Canada, Mexico and the United States will be hosting the 2026 FIFA World Cup. While that means Edmonton, Toronto and Montreal may all be host cities for the men’s soccer showcase, Vancouver will be watching from the sidelines.
Vancouver dropped out of the World Cup bid in March. Chicago and Minneapolis also withdrew, citing similar worries.
WATCH: North America — minus Vancouver — gets 2026 FIFA World Cup
B.C. balked at a “step-in” clause as a part of that bid package, described by Premier John Horgan as a “blank cheque” that would allow FIFA to unilaterally make changes to the bid at any time.
Tourism Minister Lisa Beare said that raised concerns the province would have to sign on without knowing how much taxpayers would actually be paying, and that the bid committee had rejected requests to try to arrive at a dollar figure.
LISTEN: Three Canadian cities to host World Cup games
“Our government has a responsibility to ensure that B.C. taxpayers are not on the hook for hidden costs,” she said.
“The Province carefully assesses all sport events for value to taxpayers. The FIFA bid agreement contained clauses, which government felt left taxpayers at unacceptable risk of additional costs. We tried very hard to get assurances that addressed our concerns. Unfortunately, those assurances were not forthcoming.”
“I am happy for Canadian soccer fans that some of the World Cup matches are coming to Canadian host cities.”
B.C. Premier John Horgan also weighed in on the controversy on Wednesday.
“We weren’t prepared to write a blank cheque, we’re still not prepared to write a blank cheque for a soccer tournament that would not guarantee a specific number of games, would not guarantee the duration of the closing of B.C. Place, and would not give us a final dollar figure,” he said.
WATCH: Canadian soccer star Alphonso Davies tells FIFA World Congress of his dream ahead of 2026 World Cup vote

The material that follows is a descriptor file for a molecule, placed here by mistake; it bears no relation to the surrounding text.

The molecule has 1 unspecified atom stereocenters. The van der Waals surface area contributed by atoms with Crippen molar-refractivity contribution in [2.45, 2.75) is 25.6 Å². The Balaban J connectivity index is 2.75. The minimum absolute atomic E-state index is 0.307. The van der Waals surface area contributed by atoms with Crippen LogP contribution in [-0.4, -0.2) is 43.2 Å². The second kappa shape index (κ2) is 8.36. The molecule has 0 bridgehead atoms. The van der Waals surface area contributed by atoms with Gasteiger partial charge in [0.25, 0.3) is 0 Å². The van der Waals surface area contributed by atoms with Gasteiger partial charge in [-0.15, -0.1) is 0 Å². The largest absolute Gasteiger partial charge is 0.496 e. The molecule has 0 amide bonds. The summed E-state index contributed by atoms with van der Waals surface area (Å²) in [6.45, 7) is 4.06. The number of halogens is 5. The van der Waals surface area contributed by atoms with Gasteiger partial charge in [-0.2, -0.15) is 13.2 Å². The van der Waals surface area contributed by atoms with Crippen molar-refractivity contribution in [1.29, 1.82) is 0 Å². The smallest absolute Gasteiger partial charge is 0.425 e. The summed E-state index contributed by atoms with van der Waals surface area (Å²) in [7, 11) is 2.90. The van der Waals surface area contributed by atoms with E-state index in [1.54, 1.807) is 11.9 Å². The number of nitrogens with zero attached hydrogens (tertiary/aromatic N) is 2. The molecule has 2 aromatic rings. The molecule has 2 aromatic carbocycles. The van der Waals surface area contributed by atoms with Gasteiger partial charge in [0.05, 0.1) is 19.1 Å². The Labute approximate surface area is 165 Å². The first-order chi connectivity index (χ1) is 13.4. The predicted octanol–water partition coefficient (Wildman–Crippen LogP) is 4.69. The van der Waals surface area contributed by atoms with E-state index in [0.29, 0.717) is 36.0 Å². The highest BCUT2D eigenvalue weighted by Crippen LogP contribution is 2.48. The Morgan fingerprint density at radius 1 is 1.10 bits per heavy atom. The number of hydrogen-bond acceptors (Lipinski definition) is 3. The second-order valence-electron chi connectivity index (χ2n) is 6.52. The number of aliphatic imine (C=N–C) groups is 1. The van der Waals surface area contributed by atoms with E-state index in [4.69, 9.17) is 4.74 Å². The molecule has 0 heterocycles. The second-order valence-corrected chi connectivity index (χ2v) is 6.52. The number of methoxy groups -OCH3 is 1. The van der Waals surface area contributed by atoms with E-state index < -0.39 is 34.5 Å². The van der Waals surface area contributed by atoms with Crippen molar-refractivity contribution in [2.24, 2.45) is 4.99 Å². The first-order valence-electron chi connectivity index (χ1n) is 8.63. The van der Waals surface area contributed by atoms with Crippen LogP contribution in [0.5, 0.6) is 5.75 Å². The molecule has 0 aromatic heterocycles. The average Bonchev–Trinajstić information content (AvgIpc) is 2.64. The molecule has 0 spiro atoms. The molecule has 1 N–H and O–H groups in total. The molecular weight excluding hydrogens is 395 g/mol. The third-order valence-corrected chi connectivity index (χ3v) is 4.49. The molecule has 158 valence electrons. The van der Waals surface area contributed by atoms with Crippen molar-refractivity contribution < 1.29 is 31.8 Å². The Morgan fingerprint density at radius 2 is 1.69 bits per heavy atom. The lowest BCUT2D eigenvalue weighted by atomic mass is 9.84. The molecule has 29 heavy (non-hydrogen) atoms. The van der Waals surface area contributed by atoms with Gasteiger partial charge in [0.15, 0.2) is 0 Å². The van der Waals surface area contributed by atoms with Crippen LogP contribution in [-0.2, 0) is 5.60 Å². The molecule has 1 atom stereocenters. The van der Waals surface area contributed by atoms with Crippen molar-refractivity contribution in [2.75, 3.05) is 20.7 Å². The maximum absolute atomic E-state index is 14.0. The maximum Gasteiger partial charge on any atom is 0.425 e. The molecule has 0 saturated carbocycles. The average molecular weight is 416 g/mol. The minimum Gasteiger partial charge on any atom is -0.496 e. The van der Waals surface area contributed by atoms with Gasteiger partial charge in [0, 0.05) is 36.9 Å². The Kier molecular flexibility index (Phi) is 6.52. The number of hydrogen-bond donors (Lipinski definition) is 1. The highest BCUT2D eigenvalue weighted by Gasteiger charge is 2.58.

At the FIFA Congress in Moscow on Wednesday, FIFA’s member associations voted 134 to 65, with one no-vote, in favour of the joint North American bid by Canada, the U.S. and Mexico to host the 2026 World Cup over that of Morocco.
“Football today is the only victor,” said U.S. Soccer president Carlos Cordeiro.
Mexico has twice hosted the World Cup, in 1970 and 1986. The U.S. hosted in 1994.
The 2026 World Cup has 48 teams playing a total of 80 games: 60 planned for cities across the U.S., and 10 games in potentially three different cities in both Canada and Mexico.
However, the exact breakdown won’t be known until 2020, when the current list of 23 potential host cities is narrowed down to 16.
Because it is co-hosting with two other countries, it is not yet clear if Canada will get the traditional automatic host-country qualification for the 2026 tournament. Traditionally, host countries are automatically in the tournament, which would ensure that the Canadian Men’s soccer team would be playing in the World Cup.
WATCh: Vancouver soccer great and Whitecaps President Bob Lenarduzzi talks to Paul Haysom about North America’s successful bid to host the 2026 World Cup:
The last time they did that was in 1986 — in Mexico. The team didn’t make it past the group stage.
Speaking on the Jon McComb Show Wednesday morning, Vancouver Whitecaps president Bob Lenarduzzi said he is pleased the bid went to North America, despite Vancouver not being a part of the action.
“The fact that we have an opportunity to be a part of a World Cup that’s still eight years away, benefit from the build-up to 2026, the sport is in a growth spurt right now at the professional and registration level. There’s more kids that play soccer than any other sport in Canada,” he said.
WATCH: Vancouver soccer great and Whitecaps President Bob Lenarduzzi talks to Paul Haysom about North America’s successful bid to host the 2026 World Cup:
LISTEN: Three Canadian cities will host 10 World Cup games in 2026 in Edmonton, Montreal and Toronto. Vancouver will not be part of the tournament, after it opted out, citing financial uncertainty from FIFA. Whitecaps president Bob Lenarduzzi joins Jon McComb.
— With files from Simon Little, CKNW, and The Canadian Press
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